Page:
How Video Can
Reduce Training Costs
And How to Double Your Bandwidth
Efficiency in the Process
SYNERGY BROADCAST SYSTEMS
16115 Dooley Road
Addison, TX 75001
972-980-6991 or 800-601-6991
Recent economic conditions have placed unusual burdens on cities
across the country and forced cut-backs and delays on every variety of
project. Training for fire and rescue personnel is no exception as
budgets have been trimmed curtailing travel, conferences and other
special activities that can benefit training of first responders.
Even though budgets have been slashed the need for additional
training continues as fire and rescue units face increased danger from
a wide range of situations from chemical and biological to accident,
fire, natural disasters and even the potential for terrorism.
In the absence of field, classroom and hands-on training, video
becomes an important learning tool. We know from research1 that
people tend to remember:”
10% of what we read
20% of what we hear
30% of what we see
50% of what we hear and see.
What’s new to this research is that we will remember 70%-90% of
what we see, hear and experience.
The experience element does not always mean hands-on because
today’s visual learners get almost the same experience from a well
done training or demonstration video as they do from hands-on work.
Skeptical? Think about any news stories where someone has saved a
life and when interviewed about how they knew what to do, answered,
“I learned how to do this from television or watching a video.”
Recent research into using video in a classroom or training session
shows that people who are exposed to regular integration of media
Outperform non-exposed peers on tests
Score higher on writing assignments
Are more active in class discussions
Apply more varied and creative approaches to problem solving
Use more figurative language.2
HOW AND WHEN TO USE VIDEO
Video can be used in a variety of ways to enhance any training topic.
Here are some examples of best practices for classroom use:
Always preview video in advance to make it easier to connect to
When possible, show short clips from longer programs to either
introduce or reinforce discussion.
Set the stage for attentive viewing by giving participants active
assignments before a clip to encourage their attention and post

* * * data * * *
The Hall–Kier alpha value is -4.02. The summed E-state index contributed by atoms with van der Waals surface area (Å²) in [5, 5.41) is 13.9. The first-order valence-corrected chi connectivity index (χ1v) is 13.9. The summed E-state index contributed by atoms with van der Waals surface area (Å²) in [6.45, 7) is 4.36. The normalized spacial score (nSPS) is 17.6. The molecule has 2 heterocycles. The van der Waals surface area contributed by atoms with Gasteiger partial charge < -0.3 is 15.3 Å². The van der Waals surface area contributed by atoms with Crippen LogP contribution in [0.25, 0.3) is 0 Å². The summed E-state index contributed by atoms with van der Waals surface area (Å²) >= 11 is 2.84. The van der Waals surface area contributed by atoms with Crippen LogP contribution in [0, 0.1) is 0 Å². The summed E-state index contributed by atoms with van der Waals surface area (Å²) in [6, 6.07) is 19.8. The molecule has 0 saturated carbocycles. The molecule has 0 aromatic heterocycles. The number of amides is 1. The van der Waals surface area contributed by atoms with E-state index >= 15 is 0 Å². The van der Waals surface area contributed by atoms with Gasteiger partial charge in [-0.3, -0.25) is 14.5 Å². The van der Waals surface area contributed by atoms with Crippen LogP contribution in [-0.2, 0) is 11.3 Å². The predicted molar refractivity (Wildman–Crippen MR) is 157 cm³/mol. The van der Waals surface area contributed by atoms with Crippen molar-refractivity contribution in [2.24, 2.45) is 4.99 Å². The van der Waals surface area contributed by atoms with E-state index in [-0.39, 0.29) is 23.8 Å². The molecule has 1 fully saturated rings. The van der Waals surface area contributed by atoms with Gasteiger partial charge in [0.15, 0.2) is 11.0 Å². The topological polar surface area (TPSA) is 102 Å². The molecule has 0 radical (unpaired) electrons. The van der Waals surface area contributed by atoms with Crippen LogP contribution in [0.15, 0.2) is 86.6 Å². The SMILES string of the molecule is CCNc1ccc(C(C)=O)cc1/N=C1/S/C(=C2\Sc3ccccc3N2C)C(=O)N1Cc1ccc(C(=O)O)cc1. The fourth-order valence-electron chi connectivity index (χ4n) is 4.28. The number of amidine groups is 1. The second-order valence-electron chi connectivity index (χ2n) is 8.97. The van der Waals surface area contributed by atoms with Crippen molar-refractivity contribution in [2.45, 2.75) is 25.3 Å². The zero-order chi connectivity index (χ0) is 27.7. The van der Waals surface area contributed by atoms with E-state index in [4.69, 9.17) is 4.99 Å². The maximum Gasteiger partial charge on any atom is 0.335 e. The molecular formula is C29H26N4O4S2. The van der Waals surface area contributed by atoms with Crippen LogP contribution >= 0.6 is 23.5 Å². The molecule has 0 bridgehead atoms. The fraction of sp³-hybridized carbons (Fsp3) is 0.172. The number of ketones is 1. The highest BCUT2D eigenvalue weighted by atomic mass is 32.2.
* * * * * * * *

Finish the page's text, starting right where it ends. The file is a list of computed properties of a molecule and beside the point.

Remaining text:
Use the pause button to promote interactivity between yourself,
the video clip and the participants.
Where appropriate, use the pause button to freeze on a specific
frame of video to encourage the participants to search for more
Lead-in’s to video segments could include:
“Listen for this term…”
“Think of similar examples…”
“List the things in the video that…”
After the video:
Check for understanding
Reinforce a point
Connect to real examples
Ask, “what did you see, etc…”
It’s clear that video is an important tool. What’s also clear is that it is
important to reduce training costs while improving results and training
In these times of bare-bones budgets, departments must introduce
new and better ways outside of classroom and hands-on training and
video-on-demand fulfills this need in several ways:
Video On Demand delivers video when and where it is needed
and this is especially critical for fire and rescue personnel who
operate on unpredictable schedules and interruptions.
Video On Demand provides for focused one or one usage or
classroom or small group usage. Video on demand can be used
in the fire station for a small group meeting; in the training
center for classroom use or one-on-one by fire fighters during
Video On Demand can be reviewed again and again to improve
comprehension and understanding so personnel learn at their
own pace for added retention.
Video On Demand is the right technology for new fire fighters because
they have grown up in the Internet generation and are very familiar
with new technologies, social networking and multi-media and are
used to acquiring knowledge in this manner.
While it is clear that video makes sense for training in today’s
environment the bigger question to address is the implementation and
management of a system in a municipal environment so it saves
money but also offers improvement versus other alternatives.
VIDEO DELIVERY OPTIONS
There are multiple video delivery options available for today’s fire and
1. Duplication and Delivery: This is a stand-by system for
many facilities that provide the most basic video training.
Training programs are copied to a videotape or DVD and it is
mailed or delivered to each fire station or individual in the
The advantage of this method is that every station or person
receives a copy. The bad news is that this method is not cost
effective. Consider the cost of duplication equipment, media,
staff time and distribution expenses to deliver the program.
In addition to the costs of duplication and delivery there is no
way to track that the intended user actually viewed the
program or monitor content over time is it can be lost, tossed,
stolen or damaged which results in additional costs for
duplication and delivery of more copies.
Technical difficulties also exist. VHS tape is no longer available
for purchase as this format has reached “end of life” and has no